Last week I taught a collaborative preschool art lesson about radial symmetry. We stamped and painted recycled brown paper bags in small groups of three. The resulting papers from that lesson are the beginning of this lesson inspired by the imaginative and colorful City art of Barbara Gilhooly.
We used BG’s city buildings to discuss shape and form, different types of lines and colors. The children all had fun telling me all different parts of houses (the sweetest little girl offered up “a deck!” and “a doorbell!” very enthusiastically. We talked about stairs and windows and drain pipes and doors and shutters and rooftops and balconies. BG’s artwork lends itself so well to discussing all of these details and shapes.
Each of my students got a chance to shuffle through their now-cut-apart paintings from the week before and select a base for their new work of art. It is interesting to note that this was a challenging choice for some. What was most important? More paint or less paint? Did they like the defined parts of a radial pattern or a more even design all over like wrapping paper? Big? Small? Short? Tall? It’s hard to make up your mind sometimes!
For our first layer we used black marker to define some forms. I encouraged the kids to remember the shapes and forms we discussed but really let them take the lead without much direction. It’s important to let students explore their materials in an unstructured way. Inspiration and guidance turning into experimenting and mark making. It’s really neat to watch!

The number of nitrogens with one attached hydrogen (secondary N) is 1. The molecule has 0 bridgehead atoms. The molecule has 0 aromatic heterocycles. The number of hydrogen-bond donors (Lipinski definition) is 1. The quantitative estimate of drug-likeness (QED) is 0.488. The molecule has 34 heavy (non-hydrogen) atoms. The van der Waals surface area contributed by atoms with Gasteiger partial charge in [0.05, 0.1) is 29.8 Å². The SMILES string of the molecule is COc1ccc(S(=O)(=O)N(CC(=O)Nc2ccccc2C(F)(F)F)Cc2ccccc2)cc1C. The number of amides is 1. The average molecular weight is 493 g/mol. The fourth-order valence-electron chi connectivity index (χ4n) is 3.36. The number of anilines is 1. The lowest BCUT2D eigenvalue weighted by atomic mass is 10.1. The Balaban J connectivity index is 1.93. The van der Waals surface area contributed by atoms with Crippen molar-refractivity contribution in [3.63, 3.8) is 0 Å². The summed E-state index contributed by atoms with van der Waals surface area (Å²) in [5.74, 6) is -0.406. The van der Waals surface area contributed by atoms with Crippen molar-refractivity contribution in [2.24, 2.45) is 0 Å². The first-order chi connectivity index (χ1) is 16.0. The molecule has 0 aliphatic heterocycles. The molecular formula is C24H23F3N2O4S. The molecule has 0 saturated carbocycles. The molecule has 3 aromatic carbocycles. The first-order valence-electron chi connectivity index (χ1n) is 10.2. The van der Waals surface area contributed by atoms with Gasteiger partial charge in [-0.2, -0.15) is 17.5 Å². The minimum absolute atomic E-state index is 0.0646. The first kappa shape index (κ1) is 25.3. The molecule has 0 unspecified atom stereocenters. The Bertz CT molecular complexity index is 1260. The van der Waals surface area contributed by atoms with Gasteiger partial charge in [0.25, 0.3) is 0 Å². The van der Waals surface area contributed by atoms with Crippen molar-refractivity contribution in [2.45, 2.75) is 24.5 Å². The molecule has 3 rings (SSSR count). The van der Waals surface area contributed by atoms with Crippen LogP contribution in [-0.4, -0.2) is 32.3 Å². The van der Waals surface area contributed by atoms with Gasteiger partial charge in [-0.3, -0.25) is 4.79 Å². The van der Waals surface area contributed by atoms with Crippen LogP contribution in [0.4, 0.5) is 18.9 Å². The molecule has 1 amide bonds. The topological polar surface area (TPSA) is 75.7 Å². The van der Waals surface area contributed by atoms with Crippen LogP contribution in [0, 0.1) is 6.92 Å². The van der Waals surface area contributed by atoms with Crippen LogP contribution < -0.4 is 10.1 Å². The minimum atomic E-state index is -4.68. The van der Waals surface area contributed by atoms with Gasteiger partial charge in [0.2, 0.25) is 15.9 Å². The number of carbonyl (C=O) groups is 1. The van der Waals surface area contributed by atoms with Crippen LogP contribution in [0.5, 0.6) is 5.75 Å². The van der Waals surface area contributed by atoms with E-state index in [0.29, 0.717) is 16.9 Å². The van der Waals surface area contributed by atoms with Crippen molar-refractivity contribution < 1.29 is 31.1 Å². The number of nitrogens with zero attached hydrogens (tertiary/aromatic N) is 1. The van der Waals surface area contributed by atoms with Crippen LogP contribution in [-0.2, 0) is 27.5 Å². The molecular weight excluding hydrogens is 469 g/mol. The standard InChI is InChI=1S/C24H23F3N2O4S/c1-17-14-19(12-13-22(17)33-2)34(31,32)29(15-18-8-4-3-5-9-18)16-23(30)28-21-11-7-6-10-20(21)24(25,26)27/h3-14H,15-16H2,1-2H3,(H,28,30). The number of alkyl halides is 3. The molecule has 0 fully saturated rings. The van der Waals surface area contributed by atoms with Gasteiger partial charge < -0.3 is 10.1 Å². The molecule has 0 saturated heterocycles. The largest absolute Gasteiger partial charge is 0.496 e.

For our color layer we used crayola oil pastels. My students always remark that these are ‘so soft’ so I sprinkle in some gentleness reminders. Usually helps!
I love the whimsy of their finished houses. They could work on these forever too! No early finishers in this lesson.
And I am still reading and rereading this quote from Barbara Gilhooly’s artist statement:
I absolutely love how she talks about her process and all the layers. I am always helping little ones learn how important this kind of layering and reflection in artwork can be and the language used above us very “Reggio” in nature. So good!
Hope you have a terrific week ahead,